Hawks and US secret services nab alleged online scammers linked to R7.3m fraud

A fraud network headquartered in Johannesburg that defrauded a US-based corporation out of R7.3 million was busted in raids around the city on Thursday.

Investigators from the Hawks major commercial crimes team and US Secret Service agents apprehended seven persons suspected of being part of a Nigerian organized criminal network that specialized in fraud.

Hawks spokesperson Brig Thandi Mbambo said the suspects were four men and three women aged between 25 and 42.

The suspects are expected to appear in the Palm Ridge specialised commercial crimes court on Friday on charges of fraud and money laundering.

TimesLIVE understands the women are SA nationals whose bank accounts were used by their boyfriends, who are Nigerian nationals, to funnel money swindled from their US-based victims.

“The suspects’ apprehension emanates from an extensive investigation relating to business email compromise fraud scam allegations where approximately $500,000 (about R7.3m) was swindled from a US-based entity in April 2020 and thereafter transferred into different SA bank accounts,” said Mbambo.

TimesLIVE understands Hawks investigators sifted through bank records going back to 2018 to untangle the interconnected web of accounts linked to fake identities and money mules spanning continents.

“In the early hours of March31  2022, a multi-disciplinary approach driven operation that was simultaneously coordinated at several premises around Johannesburg by the Hawks’ serious commercial crime investigation and tactical operations management section resulted in the arrest of seven suspects,” Mbambo said.

Sources with insight into the investigation said the syndicate allegedly used a business email compromise (BEC) scam to defraud a US-based mental health institute.

BEC scams are sophisticated scams which usually target third party vendors to gain access to business email accounts after which they divert payments to bank accounts of money mules.

The Sunday Times previously quoted Prof Gary Warner, University of Alabama at Birmingham director of research in computer forensics, who said the Nigerian organised crime syndicate Black Axe was responsible for “just about” all the BEC scams he had come across in the extensive research he did to help US law enforcement agencies crack down on this type of fraud.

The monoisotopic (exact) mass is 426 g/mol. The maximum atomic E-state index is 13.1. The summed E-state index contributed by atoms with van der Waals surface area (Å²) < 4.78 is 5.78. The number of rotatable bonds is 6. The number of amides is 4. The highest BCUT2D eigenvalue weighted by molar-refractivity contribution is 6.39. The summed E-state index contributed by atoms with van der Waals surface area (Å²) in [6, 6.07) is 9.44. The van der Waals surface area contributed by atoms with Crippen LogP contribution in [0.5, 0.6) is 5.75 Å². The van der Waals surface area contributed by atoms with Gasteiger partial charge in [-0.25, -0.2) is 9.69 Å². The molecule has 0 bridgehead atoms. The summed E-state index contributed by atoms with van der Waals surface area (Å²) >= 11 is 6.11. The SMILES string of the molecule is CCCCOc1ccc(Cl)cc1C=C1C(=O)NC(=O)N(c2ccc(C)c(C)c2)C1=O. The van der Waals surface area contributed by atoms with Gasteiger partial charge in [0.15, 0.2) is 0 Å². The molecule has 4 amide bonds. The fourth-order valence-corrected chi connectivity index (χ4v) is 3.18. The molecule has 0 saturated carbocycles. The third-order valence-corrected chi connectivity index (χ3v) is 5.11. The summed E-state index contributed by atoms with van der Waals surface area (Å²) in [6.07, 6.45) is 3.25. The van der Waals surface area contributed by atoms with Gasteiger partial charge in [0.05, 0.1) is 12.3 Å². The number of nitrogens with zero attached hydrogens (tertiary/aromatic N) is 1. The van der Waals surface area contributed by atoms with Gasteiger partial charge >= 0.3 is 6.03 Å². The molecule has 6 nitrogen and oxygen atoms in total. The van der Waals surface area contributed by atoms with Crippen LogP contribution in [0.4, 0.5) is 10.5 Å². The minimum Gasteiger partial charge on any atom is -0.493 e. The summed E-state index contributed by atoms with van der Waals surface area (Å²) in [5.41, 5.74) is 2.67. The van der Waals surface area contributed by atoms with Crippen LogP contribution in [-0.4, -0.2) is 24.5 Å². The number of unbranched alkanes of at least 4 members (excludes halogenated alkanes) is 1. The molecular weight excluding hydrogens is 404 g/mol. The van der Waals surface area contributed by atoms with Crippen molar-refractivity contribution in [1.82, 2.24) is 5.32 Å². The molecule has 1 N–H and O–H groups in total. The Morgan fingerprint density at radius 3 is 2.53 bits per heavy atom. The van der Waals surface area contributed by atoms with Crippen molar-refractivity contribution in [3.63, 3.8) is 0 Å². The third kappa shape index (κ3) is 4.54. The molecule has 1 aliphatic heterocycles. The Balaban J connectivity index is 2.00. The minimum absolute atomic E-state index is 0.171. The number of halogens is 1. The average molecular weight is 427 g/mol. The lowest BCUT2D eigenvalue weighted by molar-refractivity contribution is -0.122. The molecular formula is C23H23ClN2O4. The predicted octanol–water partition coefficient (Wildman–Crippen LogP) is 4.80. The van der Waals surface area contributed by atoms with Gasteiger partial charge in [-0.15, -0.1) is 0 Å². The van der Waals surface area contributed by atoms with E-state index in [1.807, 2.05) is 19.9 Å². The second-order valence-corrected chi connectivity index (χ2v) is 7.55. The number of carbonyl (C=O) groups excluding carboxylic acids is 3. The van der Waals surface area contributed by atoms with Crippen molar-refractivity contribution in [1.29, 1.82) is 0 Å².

TimesLIVE sources said the Johannesburg-based syndicate diverted the money it allegedly stole to romance scam victims who acted as unwitting money mules.

The romance scam victims believed the source of the millions funnelled into their accounts was legit and they were asked to forward the money to accounts held by alleged syndicate members who used fake online identities to lure lonely women.

The syndicate allegedly bought luxury vehicles with the proceeds of their crimes.

SA and US law enforcement authorities have jointly cracked down on Nigerian fraud syndicates in SA over the past two years.

Eight Black Axe leaders were arrested in Cape Town and Johannesburg last year. and according to insurance investigators, this has led to a massive drop in the group’s activities and similar cybercrimes. The eight face extradition to the US, where they will face fraud charges for stealing more than R100m from romance scam victims there.

Hawks investigators have also secured the conviction of Nigerian fraudster Abdul Olatunji, who is expected to be sentenced on April 4 for BEC fraud.

Hawks head , Lt-Gen Godfrey Lebeya commended the work of the multi-disciplinary team which led to the arrests on Thursday.

“Organised criminal groups should know law enforcement agencies are collaborating on an international level to dismantle criminal networks”, said Lebeya.

TimesLIVE

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